By July 20, several Republicans announced they intend to file a Congressional Review Act (CRA) joint resolution of disapproval in the Senate against the arbitration rule. The move came soon after the ruler was formally noticed in the Federal Register and became subject to the CRA.
“Members of Congress previously expressed concerns with the proposed version of the rulemaking – concerns that were not addressed in the final rule,” said Idaho Sen. Mike Crapo in a press release announcing the intention to file.
Crapo is chairman of the Senate Banking Committee. His counterpart in the house, Texas Rep. Jeb Hensarling, also announced that the House Financial Services Committee has introduced a resolution of disapproval to stop the rule.
The House resolution was initially sponsored by Pennsylvania Rep. Keith Rothfus.
“The CFPB’s anti-arbitration rule hurts consumers and it’s another example of the problems caused by this rogue and unaccountable agency,” Rothfus said in a release. “We know that consumers get better results through arbitration than through class action lawsuits.”
The Congressional Review Act permits Congress to overturn an agency rule within 60 legislative days after an agency has submitted the rule to Congress. Once the rule is overturned, another rule cannot replace it.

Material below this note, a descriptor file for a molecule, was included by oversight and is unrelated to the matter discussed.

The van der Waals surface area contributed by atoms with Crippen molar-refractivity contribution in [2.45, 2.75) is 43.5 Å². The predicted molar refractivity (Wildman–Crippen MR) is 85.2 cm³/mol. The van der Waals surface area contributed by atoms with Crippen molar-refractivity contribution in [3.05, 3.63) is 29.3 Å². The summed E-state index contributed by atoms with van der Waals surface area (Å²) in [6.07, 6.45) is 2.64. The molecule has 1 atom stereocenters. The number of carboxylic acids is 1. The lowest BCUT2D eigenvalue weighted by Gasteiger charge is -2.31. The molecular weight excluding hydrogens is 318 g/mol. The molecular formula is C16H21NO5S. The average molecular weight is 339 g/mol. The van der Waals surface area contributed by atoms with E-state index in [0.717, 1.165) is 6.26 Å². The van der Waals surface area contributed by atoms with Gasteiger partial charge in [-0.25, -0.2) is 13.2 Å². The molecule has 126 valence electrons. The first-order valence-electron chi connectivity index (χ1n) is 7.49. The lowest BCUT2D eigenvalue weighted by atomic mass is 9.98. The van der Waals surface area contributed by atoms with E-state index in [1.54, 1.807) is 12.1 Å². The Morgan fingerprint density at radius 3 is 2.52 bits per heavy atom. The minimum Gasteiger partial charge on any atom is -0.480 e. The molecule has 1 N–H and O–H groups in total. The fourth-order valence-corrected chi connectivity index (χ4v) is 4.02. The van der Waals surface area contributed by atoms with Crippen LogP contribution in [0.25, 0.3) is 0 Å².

Some member of Congress have voiced their opposition to repealing the rule. Massachusetts Senator Elizabeth Warren, the architect of the CFPB, took to Twitter to voice her disapproval.
“We must have the CFPB’s back as Wall St's buddies in Congress try to roll back the rules,” she tweeted.
However, the CRA only requires a simple majority vote in both houses, so Warren and other critics can do little to stop the repeal.
The Senate resolution has 23 co-sponsors. The House resolution is cosponsored by all 34 Republican members of the Financial Services Committee
The CRA was only successful once between its creation in 1996 and this year. But it has been used 14 times so far this year.
Many CFPB watchers were surprised Director Richard Cordray went ahead with the rule.
“It was pretty bold of him to go forward,” said Terry O’Loughlin, director of compliance for Reynolds & Reynolds.